In addition, not only did we not have to pay for Internet connection, but we received $10,000 from the company so that they could use the poles that connected the houses to the power grid to install their wiring. Since these poles belonged to the land, the check was sent to us.

Instead of having to pay $140,000 to get a high-speed Internet connection, we received $10,000 to get even faster fiber optic, even though we are located in the forest. In fact, we may be the only forest ecovillage in the world currently served by fiber optic. And as you can imagine, this considerably improves the quality of life of the members of the Terre de la Reunion.

In Conclusion
Believing in our dreams is certainly a major factor in making them come true. But experience has personally shown me that, in addition to believing in them, we must feel them, live them internally as if they were already manifested. At some point, the inner world becomes so alive that the outside can only become its natural extension, the reflection in the matter. Obviously, this process requires a let go, because the when and how belong to the Great Unknown, but the more we hold on to the goal, to the dream we feel, the greater our chances of achieving it. At least this is what Serge and I experienced in the process that led us to create the Terre de la Reunion ecovillage.

I sincerely hope that our story will inspire other dreamers and visionaries who, like us, want to set up projects around the world in the coming years (ecovillage or other). I leave you with this wonderful quote that represents us well: “They did not know it was impossible, so they did it” (Mark Twain, American writer, 1835-1910).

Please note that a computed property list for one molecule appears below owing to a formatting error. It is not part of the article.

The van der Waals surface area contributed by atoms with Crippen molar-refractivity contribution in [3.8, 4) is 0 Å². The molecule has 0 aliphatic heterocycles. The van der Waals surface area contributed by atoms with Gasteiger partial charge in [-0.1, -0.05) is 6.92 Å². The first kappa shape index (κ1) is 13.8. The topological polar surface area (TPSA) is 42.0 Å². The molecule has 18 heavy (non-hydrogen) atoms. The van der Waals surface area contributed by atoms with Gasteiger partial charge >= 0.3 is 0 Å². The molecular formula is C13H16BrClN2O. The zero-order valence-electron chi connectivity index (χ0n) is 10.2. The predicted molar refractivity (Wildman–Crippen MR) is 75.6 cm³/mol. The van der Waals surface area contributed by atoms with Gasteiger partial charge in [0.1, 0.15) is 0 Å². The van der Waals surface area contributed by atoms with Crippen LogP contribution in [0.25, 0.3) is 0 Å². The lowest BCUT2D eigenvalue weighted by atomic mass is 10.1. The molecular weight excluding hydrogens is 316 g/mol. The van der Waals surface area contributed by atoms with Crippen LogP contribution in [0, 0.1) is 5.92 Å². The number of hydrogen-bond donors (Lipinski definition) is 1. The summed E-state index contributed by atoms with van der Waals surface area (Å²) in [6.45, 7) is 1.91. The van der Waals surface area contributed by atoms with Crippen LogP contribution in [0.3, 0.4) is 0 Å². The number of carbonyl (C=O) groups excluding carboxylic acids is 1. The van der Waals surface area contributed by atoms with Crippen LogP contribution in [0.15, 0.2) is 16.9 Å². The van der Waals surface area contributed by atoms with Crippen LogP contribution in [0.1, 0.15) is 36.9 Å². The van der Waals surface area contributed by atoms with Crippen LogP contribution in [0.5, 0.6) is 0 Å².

Sincerest greetings,

By Simon Leclerc
Marketing and Communication Specialist

Co-Founder with Serge Bolduc of the Terre de la Reunion ecovillage, Quebec, Canada


Wednesday, January 8, 2020

Be - Do - Have Model

By Jaemin Frazer

The Be Do Have model is one of my favourite coaching tools. Both Stephen Covey and Anthony Robbins use it in their writing, yet I believe it predates both of them.

It is a wonderfully powerful framework for lasting change, however is often over simplified and misused.

Here is the essence of the BE DO HAVE model.

Success in any area of life always starts with a very clear picture about the results you desire. If you don't know what the goal is, it is impossible to tell if you've achieved success or not.

Once we are really clear about what we want and why we want it, the game changing question in not ‘what do I need to do?’ but ‘who do I need to be?’

 Another way of asking this question is ‘what kind of a person would have access to these kind of outcomes?’

 For example, let’s say I want to write a book that’s a best-seller. Only 2% of all authors will ever sell enough copies of their book to justify the time, money and energy they’ve spent in writing it. It’s not simply the best books that get published, just like it’s not the most talented sportsperson, artist or business person that ends up on top of the pile. Despite what most people think, the best don’t always finish first. So simply doing my best isn’t likely to deliver the results I am looking for. I need to find out what kind of person gets their book published and sold when most others don’t. The question I need to ask myself is, “Who do I need to be to write a best-seller?”

 What kind of person makes it in their field of expertise, when most work hard for very little recognition or reward? What must they believe about themselves? How do they dress? What is their relationship with money? What story do they live out of? How do they walk when they enter a room?

If I can be this kind of person, then I can have access to the same results as they do.

The Be Do Have model really unpacks how this works in the real world.

 There are three common approaches to trying to get ahead in life. Only one of them actual works.

 Let’s call them:

The Victim,
The Worker
The Winner